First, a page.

I'm Fine: The White Lie of Eating Disorders

Like many young women, Elizabeth Sim felt awkward and self-conscious as a teenager.

"I was anxious and afraid of screwing things up a lot," she said.

"I felt shy, but my friends didn't think of me that way. They would say, 'What? You're not shy,'" she said. "I was good in school and very good at projecting a happy facade. Very good."

But unlike most teens, Elizabeth dealt with her anxieties by dieting and obsessively exercising. She became bulimic and continued her habits through college.

It was generally thought that eating disorders struck upper-class white teens and young women. But therapists and those who treat women with eating disorders have begun to notice that women of all races and socio-economic backgrounds are falling prey to the disease. Like Elizabeth, a Japanese-Chinese-American, these women feel out of place because they are bombarded with images of American culture that equate thinness with success and happiness. As a result, they are starving themselves to keep up.

"The eating disorder is often an extension of trying to be perfect, not just on the inside, but on the outside," said Pam Guthrie, the outreach director at the American Anorexia-Bulimia Association of Manhattan. "It's always about other things than food. It's about trying to be the perfect person. In Western culture, thinness is equated with success, beauty and love. They want to be that perfect person. They want to be successful in every aspect of their lives."

As Elizabeth recounts her battle with eating disorders, the pressures of being a perfect American girl become clear. She also suffered from self-doubts that plague many teenage girls and young women.

Elizabeth grew up in a predominantly white community called Orinda in the San Francisco Bay Area. But still, she never felt like she totally fit in with other Americans.

"One time I helped out a friend of mine, serving at a party because she couldn't make it," said Elizabeth, who at the time was a waitress.

"I showed up at the front door of this place and the woman opened up the door and just stared at me," she said. "The woman spiked the punch and got tipsy, and started bragging to her guests about a statue she had from the Orient. She came into the kitchen [and] came up to me and said, 'Oh, I told them that we also have a lovely Oriental girl in the kitchen, too.'"

As an adolescent, Elizabeth grew increasingly self-conscious. She began to doubt herself. More often than not, when she felt that she was a seriously flawed human being. But, even on the rare occasions when criticisms were tangible, Elizabeth did not get mad at the carper. Instead, she got mad at herself more.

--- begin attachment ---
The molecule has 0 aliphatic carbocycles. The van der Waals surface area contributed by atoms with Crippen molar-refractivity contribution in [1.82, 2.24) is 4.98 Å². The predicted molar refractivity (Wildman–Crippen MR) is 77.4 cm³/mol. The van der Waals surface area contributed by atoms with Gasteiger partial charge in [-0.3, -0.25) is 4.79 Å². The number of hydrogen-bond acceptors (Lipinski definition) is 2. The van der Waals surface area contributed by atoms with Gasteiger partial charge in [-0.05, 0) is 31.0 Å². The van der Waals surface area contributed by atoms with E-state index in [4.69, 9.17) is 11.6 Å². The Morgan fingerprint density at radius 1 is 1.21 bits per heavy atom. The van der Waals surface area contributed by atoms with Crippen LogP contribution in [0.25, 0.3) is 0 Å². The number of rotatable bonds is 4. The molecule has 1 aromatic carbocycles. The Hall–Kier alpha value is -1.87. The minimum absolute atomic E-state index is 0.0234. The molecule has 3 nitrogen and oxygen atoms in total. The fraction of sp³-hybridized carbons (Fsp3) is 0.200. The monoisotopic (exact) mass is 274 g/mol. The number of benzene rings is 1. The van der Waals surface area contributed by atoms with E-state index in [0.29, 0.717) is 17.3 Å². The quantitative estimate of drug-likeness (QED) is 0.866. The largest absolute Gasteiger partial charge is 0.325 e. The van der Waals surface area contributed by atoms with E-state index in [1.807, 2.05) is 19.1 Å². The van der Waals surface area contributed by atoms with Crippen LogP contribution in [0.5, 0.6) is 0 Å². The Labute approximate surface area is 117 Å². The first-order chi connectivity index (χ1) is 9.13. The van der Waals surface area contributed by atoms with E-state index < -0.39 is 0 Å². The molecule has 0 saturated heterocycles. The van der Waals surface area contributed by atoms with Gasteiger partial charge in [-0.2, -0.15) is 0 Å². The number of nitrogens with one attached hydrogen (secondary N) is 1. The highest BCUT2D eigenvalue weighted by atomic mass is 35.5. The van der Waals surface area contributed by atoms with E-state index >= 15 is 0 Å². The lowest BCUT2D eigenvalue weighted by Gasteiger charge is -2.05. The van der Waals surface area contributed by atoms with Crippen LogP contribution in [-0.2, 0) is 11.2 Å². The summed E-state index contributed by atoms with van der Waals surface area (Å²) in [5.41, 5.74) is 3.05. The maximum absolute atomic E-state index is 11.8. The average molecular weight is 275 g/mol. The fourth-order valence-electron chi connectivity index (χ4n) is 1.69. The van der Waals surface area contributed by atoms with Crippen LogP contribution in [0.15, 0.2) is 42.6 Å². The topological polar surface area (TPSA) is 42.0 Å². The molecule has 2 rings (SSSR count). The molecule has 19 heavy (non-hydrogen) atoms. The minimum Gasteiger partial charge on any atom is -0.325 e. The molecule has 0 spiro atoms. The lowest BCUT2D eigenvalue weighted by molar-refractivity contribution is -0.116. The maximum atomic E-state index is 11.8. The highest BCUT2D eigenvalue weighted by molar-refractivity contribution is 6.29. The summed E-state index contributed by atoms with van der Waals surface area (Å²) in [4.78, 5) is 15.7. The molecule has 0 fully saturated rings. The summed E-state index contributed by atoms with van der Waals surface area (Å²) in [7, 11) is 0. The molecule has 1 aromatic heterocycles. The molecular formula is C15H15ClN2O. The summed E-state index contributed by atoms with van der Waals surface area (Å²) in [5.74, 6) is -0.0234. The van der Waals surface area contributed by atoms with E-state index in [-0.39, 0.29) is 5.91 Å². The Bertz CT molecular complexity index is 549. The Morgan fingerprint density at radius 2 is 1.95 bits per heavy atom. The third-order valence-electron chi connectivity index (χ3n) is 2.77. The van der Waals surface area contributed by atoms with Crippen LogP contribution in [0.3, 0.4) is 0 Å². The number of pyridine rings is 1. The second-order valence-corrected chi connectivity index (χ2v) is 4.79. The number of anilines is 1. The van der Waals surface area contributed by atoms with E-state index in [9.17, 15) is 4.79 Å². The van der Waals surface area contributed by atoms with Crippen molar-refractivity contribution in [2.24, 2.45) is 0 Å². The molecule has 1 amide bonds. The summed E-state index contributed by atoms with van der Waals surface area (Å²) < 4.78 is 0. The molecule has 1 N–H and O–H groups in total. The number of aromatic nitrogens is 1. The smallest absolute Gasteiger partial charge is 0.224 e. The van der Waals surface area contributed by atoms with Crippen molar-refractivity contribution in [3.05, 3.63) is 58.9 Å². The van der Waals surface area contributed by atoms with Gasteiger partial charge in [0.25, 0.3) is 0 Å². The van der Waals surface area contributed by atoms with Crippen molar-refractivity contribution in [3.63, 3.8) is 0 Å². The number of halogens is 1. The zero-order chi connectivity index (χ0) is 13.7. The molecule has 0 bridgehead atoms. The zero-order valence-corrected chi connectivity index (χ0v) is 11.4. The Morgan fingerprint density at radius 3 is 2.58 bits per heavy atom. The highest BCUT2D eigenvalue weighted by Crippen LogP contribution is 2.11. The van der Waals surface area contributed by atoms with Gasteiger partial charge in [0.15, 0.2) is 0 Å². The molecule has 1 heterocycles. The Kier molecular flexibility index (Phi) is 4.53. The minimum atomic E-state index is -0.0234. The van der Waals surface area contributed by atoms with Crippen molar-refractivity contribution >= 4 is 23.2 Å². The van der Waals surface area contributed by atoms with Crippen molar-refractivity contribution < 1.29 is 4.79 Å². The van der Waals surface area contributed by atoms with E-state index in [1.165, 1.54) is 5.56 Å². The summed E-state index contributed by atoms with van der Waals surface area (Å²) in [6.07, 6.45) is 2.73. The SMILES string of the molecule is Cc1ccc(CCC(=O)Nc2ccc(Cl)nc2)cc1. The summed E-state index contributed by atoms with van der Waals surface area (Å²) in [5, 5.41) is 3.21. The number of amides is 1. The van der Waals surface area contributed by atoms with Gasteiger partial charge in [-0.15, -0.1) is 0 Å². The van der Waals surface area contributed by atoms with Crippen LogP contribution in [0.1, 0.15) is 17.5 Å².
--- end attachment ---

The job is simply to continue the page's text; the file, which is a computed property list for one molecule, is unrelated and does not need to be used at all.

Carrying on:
"I didn't really care about my weight that much until I got teased," she said. "One time, I was in the seventh grade [we had dance class]. This boy had his hand on my waist and he said I was chubby. The next year, right when I got back to school, I overheard the boy talking to another boy about me. He said, 'Wow, Elizabeth really lost a lot of weight.'"

Guthrie of the American Anorexia-Bulimia Association called Elizabeth's experiences 'trigger events.'

"The comment completely undermines the person's self-esteem," she said. "These off-hand comments have a profound influence on the person."

Elizabeth reacted the same way when one her best friends in junior high school ditched her to be part of a more popular crowd.

"They left me for this white, good-looking, outgoing group," she said. "I felt like I should have more designer clothes to be accepted. I felt I wasn't good enough because I didn't feel accepted by the popular crowd I felt like a total loser."

When Elizabeth moved away to go to college at the University of California at Davis, she was still dating her first boyfriend from high school. He stayed behind in their hometown, several hours away.

"He would always tell me that I think too much, because I would bring up feelings that I had that he didn't want to talk about," Elizabeth said. "The communication gap widened. He became very distant with me. Then one day, he made a flippant comment about dating other women."

Elizabeth said she assumed the worst.

"I was so devastated," she said. "I thought he had discovered that I was unworthy. That's what triggered everything. Even though I knew in my mind that it wasn't right or logical, I thought if I could just lose weight, he would want me again."

It was downhill from there.

"So, I did that 500 calorie-a-day diet," she said. "On a typical day, I ate a package of Quaker oatmeal, Jello for lunch and an apple. For dinner, I had a salad with practically nothing on it. I was barely eating anything. I lost weight quickly and people reinforced that. I was a size zero. I was 5 feet tall and my weight was in the low 90s."

"Then I started bingeing because I was starving," she continued. "One day I took a jar of peanut butter and I ate half of it. Then I felt tremendous guilt and shame. I knew I was going to gain weight. That's the feeling I had: Intense fear of being fat.